Toothpaste ads promise smiles that are out of this world. Now UNLV is assisting Colgate-Palmolive to put that claim to the test.
Researchers from the College of Engineering and School of Dental Medicine have teamed with NASA and Colgate-Palmolive to find out just how effective the company’s oral health products work in space.
Earlier this month a rocket supplying the International Space Station carried oral bacteria and saliva gleaned from the mouths of 30 UNLV dental clinic patients. The experiments were carried in special kits — which contain 3D-printed, battery-powered microfluidic pump devices — that were developed by university engineering students.
After the samples are returned in July, scientists will study bacterial growth rates and efficacy of the company’s products compared with kits that remained on Earth.
UNLV Professor of Mechanical Engineering, Patrick Zhai, who worked on the project, said that along with learning how to promote dental health in zero-gravity, he hopes the effort will get more students interested in space exploration.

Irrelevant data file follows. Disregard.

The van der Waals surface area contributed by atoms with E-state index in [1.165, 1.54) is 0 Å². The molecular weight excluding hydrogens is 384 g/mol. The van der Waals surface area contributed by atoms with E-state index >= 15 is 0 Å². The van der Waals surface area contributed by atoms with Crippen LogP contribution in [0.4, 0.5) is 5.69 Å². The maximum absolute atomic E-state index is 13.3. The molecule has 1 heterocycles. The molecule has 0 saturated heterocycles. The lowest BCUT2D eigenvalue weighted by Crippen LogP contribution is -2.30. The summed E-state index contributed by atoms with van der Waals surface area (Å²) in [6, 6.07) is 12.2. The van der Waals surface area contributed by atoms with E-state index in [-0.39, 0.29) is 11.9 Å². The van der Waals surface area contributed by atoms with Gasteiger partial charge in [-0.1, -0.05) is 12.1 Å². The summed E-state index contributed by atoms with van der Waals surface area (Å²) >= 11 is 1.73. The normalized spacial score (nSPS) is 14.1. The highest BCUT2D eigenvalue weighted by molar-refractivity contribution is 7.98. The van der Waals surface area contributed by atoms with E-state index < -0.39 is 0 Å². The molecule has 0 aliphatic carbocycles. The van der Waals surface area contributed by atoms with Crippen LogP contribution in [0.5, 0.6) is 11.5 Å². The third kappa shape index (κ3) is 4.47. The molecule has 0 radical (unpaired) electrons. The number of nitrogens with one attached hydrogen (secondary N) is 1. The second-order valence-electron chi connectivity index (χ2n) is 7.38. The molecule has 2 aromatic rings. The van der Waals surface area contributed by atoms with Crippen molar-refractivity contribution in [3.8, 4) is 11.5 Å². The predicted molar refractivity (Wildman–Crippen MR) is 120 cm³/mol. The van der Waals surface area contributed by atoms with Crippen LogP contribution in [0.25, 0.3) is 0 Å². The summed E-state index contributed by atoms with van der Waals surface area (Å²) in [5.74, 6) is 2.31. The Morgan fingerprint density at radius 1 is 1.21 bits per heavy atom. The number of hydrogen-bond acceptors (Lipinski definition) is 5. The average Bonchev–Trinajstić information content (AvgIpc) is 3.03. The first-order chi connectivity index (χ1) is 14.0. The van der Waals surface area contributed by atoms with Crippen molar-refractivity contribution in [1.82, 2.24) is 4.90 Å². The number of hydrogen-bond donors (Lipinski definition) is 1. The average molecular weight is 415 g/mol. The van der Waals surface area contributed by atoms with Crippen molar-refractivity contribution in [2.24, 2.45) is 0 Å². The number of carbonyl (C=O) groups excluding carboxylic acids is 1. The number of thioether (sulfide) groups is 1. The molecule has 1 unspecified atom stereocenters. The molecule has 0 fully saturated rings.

“Along with firefighter and dinosaur hunter, astronaut seems to be on every child’s list of dream jobs,” Zhai said. “Now, my astronaut dream has come true in another way."
Jefferey Ebersole; associate dean of research, UNLV Dental School; Patrick Zhai, professor of mechanical engineering, UNLV
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